Isn’t it delightful when things just work? That’s how it is for Django pagination feature.
Say you are writing a blog in Django. Actually seems like a silly idea. If you want a blog, get yourself a static blog, or tumblr, or wordpress, or blogger (is it still popular?). Ok, maybe it’s not a blog. Probably you want to display a list of books in a paginated way. Definitely not cool to list all 2k books on a single page.
I like Django class-based views. They do for you all the hard work if you stick to the basics. So let’s start writing a CBV. Assume the model contains any kind of gibberish.
This is basically what we ought to do to enable pagination. Just specify how many objects we want on one page. Let’s take a look at the route and the template.
Now if you start your server and access the URL
127.0.0.1:8000/books/ you will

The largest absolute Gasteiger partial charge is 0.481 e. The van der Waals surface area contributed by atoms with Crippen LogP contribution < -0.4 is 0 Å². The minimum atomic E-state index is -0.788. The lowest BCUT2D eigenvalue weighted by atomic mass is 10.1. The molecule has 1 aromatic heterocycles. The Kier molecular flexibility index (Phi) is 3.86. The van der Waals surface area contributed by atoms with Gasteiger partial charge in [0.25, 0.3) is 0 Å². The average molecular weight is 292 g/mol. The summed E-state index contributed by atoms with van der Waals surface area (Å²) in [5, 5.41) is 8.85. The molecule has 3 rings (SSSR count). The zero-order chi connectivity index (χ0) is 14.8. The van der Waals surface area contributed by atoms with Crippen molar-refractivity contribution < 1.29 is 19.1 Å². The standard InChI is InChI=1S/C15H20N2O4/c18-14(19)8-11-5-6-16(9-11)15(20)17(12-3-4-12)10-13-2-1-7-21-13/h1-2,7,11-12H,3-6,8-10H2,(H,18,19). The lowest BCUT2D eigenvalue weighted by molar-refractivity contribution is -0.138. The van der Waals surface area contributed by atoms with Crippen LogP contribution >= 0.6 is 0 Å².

get 10 book objects listed on the first page. In order to access the second page
you need to enter
127.0.0.1:8000/books/?page=2. But your user isn’t supposed
to know that (don’t even think about writing a manual for that and giving it
to the end user). That’s why we will create pagination buttons.
ListView is so smart that it will add to your context some special
objects that will allow you to build those pagination buttons. In fact the
pagination we will build is reusable, so we will put in a separate snippet and
include to any template that requires pagination.
Now back to our
Dead simple. And this snippet will serve you well for all kinds of list views.